Humac

The village of Humac is a wonderful example of rural workers’ architecture. Nestling in a hollow in an elongated ridge in the middle of Hvar Island, it consists of 140 little houses, made completely of stone apart from the doors and some windows. It is situated some 10 km east of Jelsa, and sits 350 m above sea level.

Although the buildings are extremely humble, they are well constructed and harmonious. They served their primary purpose well for centuries as seasonal homes when their owners, who came from Vrisnik 15 kilometres away, would stay in their cottages in Humac to work their fields.

The village in its present form dates to the 17th century, although it was originally founded back in the 13th century. From the end of the 19th century up to a few years ago there were almost no changes in Humac. No-one has ever lived here permanently, although throughout history there were always some people staying there, so the village has never been totally abandoned. Now it is being restored as an ethno-eco village.

What there is to see:
* historic, charming stone houses, some beautifully restored, some still in ruins; evidence of the priorities of past times, including special gutters for channelling rainwater into the water tanks and the remains of grape presses and bread ovens in the communal courtyards.
* beautiful views across sweeping landscapes and seascapes.
* spectacular sunsets.
* night sky: with no street lighting, Humac is perfect for watching the stars. Because of its lack of light pollution, in 2020 it was chosen as the location for a meteor camera, alongside a meteorological station.

What you can visit: – the village is well signposted
* In the village there is the charming, beautifully restored parish church dedicated to Ss. John and Paul, surrounded by cypress trees; also a little museum featuring tools and memorabilia from local life in past times. The keys to the church and museum are held in the restaurant, Konoba Humac.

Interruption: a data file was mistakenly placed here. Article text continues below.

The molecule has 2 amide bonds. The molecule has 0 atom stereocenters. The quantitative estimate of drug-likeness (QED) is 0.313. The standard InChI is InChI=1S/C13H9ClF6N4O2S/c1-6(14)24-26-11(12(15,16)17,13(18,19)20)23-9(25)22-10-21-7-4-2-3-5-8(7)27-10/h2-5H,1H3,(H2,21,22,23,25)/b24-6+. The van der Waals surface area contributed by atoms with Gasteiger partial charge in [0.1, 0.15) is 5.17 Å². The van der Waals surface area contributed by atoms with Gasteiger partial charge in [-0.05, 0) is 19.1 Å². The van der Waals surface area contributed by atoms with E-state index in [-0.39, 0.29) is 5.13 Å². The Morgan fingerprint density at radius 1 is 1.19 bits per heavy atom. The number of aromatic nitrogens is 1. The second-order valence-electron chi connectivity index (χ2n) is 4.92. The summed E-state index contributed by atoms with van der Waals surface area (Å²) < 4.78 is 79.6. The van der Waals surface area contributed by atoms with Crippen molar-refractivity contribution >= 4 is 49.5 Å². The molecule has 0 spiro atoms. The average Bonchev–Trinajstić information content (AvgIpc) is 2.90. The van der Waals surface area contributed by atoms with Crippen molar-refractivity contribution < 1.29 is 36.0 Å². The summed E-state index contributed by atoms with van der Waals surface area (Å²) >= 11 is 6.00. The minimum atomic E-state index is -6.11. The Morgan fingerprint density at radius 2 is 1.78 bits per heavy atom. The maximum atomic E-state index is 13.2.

* A short walk out of the village, up a gentle hill there is a telescope which gives amazing magnified views of the seascapes and landscapes around Hvar, across to Brač and the mainland. The telescope is activated with a 5 kuna coin.
* On the edge of the village is the mill where lavender and other herbal plants are processed into oils.
* About half an hour’s walk from the village is the Grapčeva Cave on the south side of the island, with spectacular stalactites and stalagmites, dating way back to Neolithic times. There are regular tours during the summer months which you can book into.

Where you can eat:
The Konoba Humac is a family run restaurant, owned by Jakov and Keti Franičević, and has a well-earned excellent reputation. The owners cultivate olives, grapes and strawberry trees, which are certified organic, as they have long been fully committed to organic agriculture. Please note, meals have to be ordered in advance. (The restaurant is also on Facebook) Contact phone no.: +385 (0)91 523 94 63.

If you want to stay:
Several of the houses have been beautifully restored as guest houses for summer rentals, perfect for anyone wanting a secluded retreat. Here you can find peace for rest and relaxation; a base for exploring the exquisite natural surroundings; or an inspiring environment in which to write or paint. A couple of possibilities to check out: Murvica Stone House, Villa Humac.

Photo gallery

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The Grabak Cave (Grapčeva špilja)

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The Humac Museum: relics of past times

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The Church of SS John and Paul

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Humac: spectacular views, enchanting sunsets

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Occasional residence for shepherds, later farmers

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Humac: ethno-eco village

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Church of SS John and Paul, exterior

Photo gallery

The Grabak Cave (Grapčeva špilja)
The Humac Museum: relics of past times
The Church of SS John and Paul
Humac: spectacular views, enchanting sunsets
Occasional residence for shepherds, later farmers
Humac: ethno-eco village
Church of SS John and Paul, exterior

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KONOBA HUMAC
KONOBA HUMAC